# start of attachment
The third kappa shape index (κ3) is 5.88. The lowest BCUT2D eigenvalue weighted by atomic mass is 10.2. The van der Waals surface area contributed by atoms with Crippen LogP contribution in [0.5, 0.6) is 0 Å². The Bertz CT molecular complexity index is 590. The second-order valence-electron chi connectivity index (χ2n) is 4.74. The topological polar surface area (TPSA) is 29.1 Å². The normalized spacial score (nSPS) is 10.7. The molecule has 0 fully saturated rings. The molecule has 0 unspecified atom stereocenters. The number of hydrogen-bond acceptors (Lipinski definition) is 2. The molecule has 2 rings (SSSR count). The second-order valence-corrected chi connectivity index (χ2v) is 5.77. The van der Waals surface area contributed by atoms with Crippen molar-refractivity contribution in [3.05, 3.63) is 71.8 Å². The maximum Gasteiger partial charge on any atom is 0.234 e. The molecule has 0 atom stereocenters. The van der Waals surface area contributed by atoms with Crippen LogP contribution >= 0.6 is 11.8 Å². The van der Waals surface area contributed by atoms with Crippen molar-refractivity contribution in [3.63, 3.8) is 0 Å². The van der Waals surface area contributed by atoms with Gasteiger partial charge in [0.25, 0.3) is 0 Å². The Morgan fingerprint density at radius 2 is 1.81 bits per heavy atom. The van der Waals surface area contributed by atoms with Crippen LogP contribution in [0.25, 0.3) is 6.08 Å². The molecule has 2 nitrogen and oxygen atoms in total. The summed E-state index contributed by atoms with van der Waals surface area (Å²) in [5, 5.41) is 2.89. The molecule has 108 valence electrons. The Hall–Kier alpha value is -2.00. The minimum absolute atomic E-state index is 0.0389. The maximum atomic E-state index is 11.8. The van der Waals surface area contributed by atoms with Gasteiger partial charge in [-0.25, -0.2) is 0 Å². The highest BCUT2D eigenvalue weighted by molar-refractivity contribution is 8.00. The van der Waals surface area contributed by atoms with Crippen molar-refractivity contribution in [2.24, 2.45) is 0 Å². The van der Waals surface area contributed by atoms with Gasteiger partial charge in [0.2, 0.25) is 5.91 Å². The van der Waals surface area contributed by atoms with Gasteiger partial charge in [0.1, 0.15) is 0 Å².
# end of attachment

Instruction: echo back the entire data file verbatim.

The third kappa shape index (κ3) is 5.88. The lowest BCUT2D eigenvalue weighted by atomic mass is 10.2. The van der Waals surface area contributed by atoms with Crippen LogP contribution in [0.5, 0.6) is 0 Å². The Bertz CT molecular complexity index is 590. The second-order valence-electron chi connectivity index (χ2n) is 4.74. The topological polar surface area (TPSA) is 29.1 Å². The normalized spacial score (nSPS) is 10.7. The molecule has 0 fully saturated rings. The molecule has 0 unspecified atom stereocenters. The number of hydrogen-bond acceptors (Lipinski definition) is 2. The molecule has 2 rings (SSSR count). The second-order valence-corrected chi connectivity index (χ2v) is 5.77. The van der Waals surface area contributed by atoms with Crippen molar-refractivity contribution in [3.05, 3.63) is 71.8 Å². The maximum Gasteiger partial charge on any atom is 0.234 e. The molecule has 0 atom stereocenters. The van der Waals surface area contributed by atoms with Crippen LogP contribution >= 0.6 is 11.8 Å². The van der Waals surface area contributed by atoms with Crippen molar-refractivity contribution in [3.63, 3.8) is 0 Å². The van der Waals surface area contributed by atoms with Gasteiger partial charge in [0.25, 0.3) is 0 Å². The Morgan fingerprint density at radius 2 is 1.81 bits per heavy atom. The van der Waals surface area contributed by atoms with Crippen LogP contribution in [0.25, 0.3) is 6.08 Å². The molecule has 2 nitrogen and oxygen atoms in total. The summed E-state index contributed by atoms with van der Waals surface area (Å²) in [5, 5.41) is 2.89. The molecule has 108 valence electrons. The Hall–Kier alpha value is -2.00. The minimum absolute atomic E-state index is 0.0389. The maximum atomic E-state index is 11.8. The van der Waals surface area contributed by atoms with Gasteiger partial charge in [-0.25, -0.2) is 0 Å². The highest BCUT2D eigenvalue weighted by molar-refractivity contribution is 8.00. The van der Waals surface area contributed by atoms with Crippen molar-refractivity contribution in [2.24, 2.45) is 0 Å². The van der Waals surface area contributed by atoms with Gasteiger partial charge in [0.2, 0.25) is 5.91 Å². The van der Waals surface area contributed by atoms with Gasteiger partial charge in [0.1, 0.15) is 0 Å².